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In 2016, the U.S. economy grew at the same slow and steady pace it has since the Great Recession, but consumers — who had been uncertain in prior years — began believing that “things” were getting better. Consumer confidence reached a nine-year high in December, and optimism was expected through early 2017. On top of this favorable news were still-favorable gas prices.
All of these factors, along with the consumer’s unending quest for convenience, contributed to 1-percent growth in conventional convenience store visits last year. Although the gain is modest, it is still growth in a challenging retail environment.
By conventional c-store type, flat growth at traditional chains and major oil c-stores was offset by a 2-percent traffic growth at small chain/independent c-stores.
The average number of visits to a c-store within a 30-day period remained flat at 5.6 in 2016 compared to a year ago, according to NPD’s Convenience Store Monitor, which captures consumer feedback pertaining to their c-store purchasing behavior.
C-store Buyer Behavior
The average number of units purchased per c-store buyer held steady at 2.7, but the average check increased by 5 percent to $10.12. Purchase incidence of cigarettes/tobacco products and lottery tickets increased, while nonalcoholic beverages declined compared to the prior year. Sweet snack and alcoholic beverage purchases were flat.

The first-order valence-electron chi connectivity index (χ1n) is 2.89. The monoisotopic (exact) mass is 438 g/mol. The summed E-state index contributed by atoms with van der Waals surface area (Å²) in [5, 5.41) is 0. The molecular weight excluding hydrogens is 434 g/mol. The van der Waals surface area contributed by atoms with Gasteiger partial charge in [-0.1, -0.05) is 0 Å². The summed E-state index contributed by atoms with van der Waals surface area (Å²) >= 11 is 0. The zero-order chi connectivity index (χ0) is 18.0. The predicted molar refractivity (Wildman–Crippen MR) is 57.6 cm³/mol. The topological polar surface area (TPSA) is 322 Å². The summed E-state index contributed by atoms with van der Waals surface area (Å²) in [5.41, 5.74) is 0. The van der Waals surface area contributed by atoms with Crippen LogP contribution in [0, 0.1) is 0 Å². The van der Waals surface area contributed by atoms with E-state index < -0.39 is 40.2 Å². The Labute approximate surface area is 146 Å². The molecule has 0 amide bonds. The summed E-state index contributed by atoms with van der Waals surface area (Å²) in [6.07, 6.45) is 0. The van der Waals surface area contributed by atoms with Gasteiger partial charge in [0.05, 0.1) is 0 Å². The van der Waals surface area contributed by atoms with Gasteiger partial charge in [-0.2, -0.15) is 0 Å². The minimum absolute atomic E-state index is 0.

In 2016, super heavy c-store buyers — those who made eight to 13-plus visits in a 30-day period — gained share. Meanwhile, visits by light buyers — those who made one to three visits in a 30-day period — declined. Keeping an eye on this shift will be important because light buyers still make up the majority of c-store shoppers.
Light buyers increased their average check size by 7 percent to $9.87 vs. a year ago, while super heavy buyers are spending 5 percent less with their average check decreasing to $9.57.
Last year, 10 percent of c-store visitors reported purchasing fresh food prepared onsite at their last c-store visit, which was a 0.5 share-point increase over the year-ago period.
The foods that increased their percent of buyers purchasing included subway sandwiches/hoagies, hot dogs or sausages, breakfast sandwiches, pizza, chicken and burgers. The breakfast foods and chicken (wings, fried chicken and chicken nuggets) categories also grew buyers.
The percent of buyers who purchased fresh food prepared onsite at a c-store at their last visit grew the most in the Middle Atlantic region, followed by West North Central, South Atlantic, and West South Central, in rank order. The least growth in percent of buyers purchasing fresh food occurred in the East North Central and Mountain regions.
What’s In Store for 2017
The convenience channel realized growth in 2016, yet the same cannot be said of other retail channels. C-store operators who held on to their base did so because they offered their customers the right product mix, selection and quality.
As long as the needs of customers remain in focus, the future will be bright for c-stores.
Trendsights is an exclusive bimonthly feature that appears in Convenience Store News.
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